18 Nov 2009:
Companies Increase Commitment
To Tackling Climate Issues, Report Says
Major corporations in the U.S. have shown an increased willingness to voluntarily reduce their impact on climate change
despite a sluggish economy, according to a new scorecard produced by the nonprofit group Climate Counts. Eighty-one of the 90 major companies assessed saw an average increase of 22 percent from last year’s scorecard, with Nike topping the list with a score of 83 out of a possible 100 points. Scores are based on 22-criteria in four general areas: measurement of impact on global warming; reduction of impact; engagement in climate-related public policy; and transparency. In Climate Counts’ third corporate scorecard, several companies saw major improvements, including eBay, which completed a company-wide inventory of its effects on global warming; US Airways, which set goals to reduce climate impacts; and Apple, which resigned from the U.S. Chamber of Commerce because of the chamber's opposition to climate legislation. Companies with leading climate ratings include Starbucks, General Electric, HP, IBM, Unilever foods, UPS, and L'Oreal. The scorecard was developed with oversight from an independent panel of business and climate experts from universities and non-governmental groups. See the full list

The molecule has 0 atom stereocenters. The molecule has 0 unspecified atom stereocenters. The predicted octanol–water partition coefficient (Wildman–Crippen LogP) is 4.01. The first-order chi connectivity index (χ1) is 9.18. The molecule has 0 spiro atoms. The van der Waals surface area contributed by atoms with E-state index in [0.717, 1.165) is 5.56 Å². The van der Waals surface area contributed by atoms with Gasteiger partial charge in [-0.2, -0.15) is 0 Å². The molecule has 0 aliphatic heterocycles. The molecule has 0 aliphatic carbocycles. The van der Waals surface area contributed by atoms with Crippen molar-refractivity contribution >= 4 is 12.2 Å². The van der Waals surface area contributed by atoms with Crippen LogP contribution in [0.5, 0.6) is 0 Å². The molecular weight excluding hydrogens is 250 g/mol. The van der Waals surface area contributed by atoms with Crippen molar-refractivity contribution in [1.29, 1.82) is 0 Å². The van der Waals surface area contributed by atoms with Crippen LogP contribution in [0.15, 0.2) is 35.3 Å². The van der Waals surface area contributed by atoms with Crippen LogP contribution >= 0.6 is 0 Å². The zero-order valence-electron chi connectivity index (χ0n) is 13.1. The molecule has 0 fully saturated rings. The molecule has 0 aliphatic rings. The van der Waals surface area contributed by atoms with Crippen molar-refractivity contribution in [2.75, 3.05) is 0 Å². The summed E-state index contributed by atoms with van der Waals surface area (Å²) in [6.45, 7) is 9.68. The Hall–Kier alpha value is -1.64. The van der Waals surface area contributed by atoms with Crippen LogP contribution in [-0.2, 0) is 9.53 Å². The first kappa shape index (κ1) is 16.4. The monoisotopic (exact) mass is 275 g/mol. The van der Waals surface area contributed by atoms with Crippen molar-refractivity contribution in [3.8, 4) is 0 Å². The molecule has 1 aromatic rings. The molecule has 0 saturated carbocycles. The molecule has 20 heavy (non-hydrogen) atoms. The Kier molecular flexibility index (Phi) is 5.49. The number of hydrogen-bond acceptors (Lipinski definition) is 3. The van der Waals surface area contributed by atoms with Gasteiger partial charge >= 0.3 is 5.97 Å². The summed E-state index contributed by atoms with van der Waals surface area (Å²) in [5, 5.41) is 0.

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Business & Innovation
Policy & Politics
Pollution & Health
Science & Technology
Antarctica and the Arctic
Central & South America
Photographer Robert Wintner documents the exquisite beauty and biodiversity of Cuba’s coral reefs, which are largely intact thanks to stifled coastal development in the communist nation. View the gallery.
is now available for mobile devices at e360.yale.edu/mobile
The Warriors of Qiugang
, a Yale Environment 360
video, chronicles a Chinese village’s fight against a polluting chemical plant. It was nominated for a 2011 Academy Award for Best Documentary Short.
Watch the video.
Top Image: aerial view of Iceland
. © Google & TerraMetrics.
A three-part series Tainted Harvest
looks at the soil pollution crisis in China, the threat it poses to the food supply, and the complexity of any cleanup. Read the series.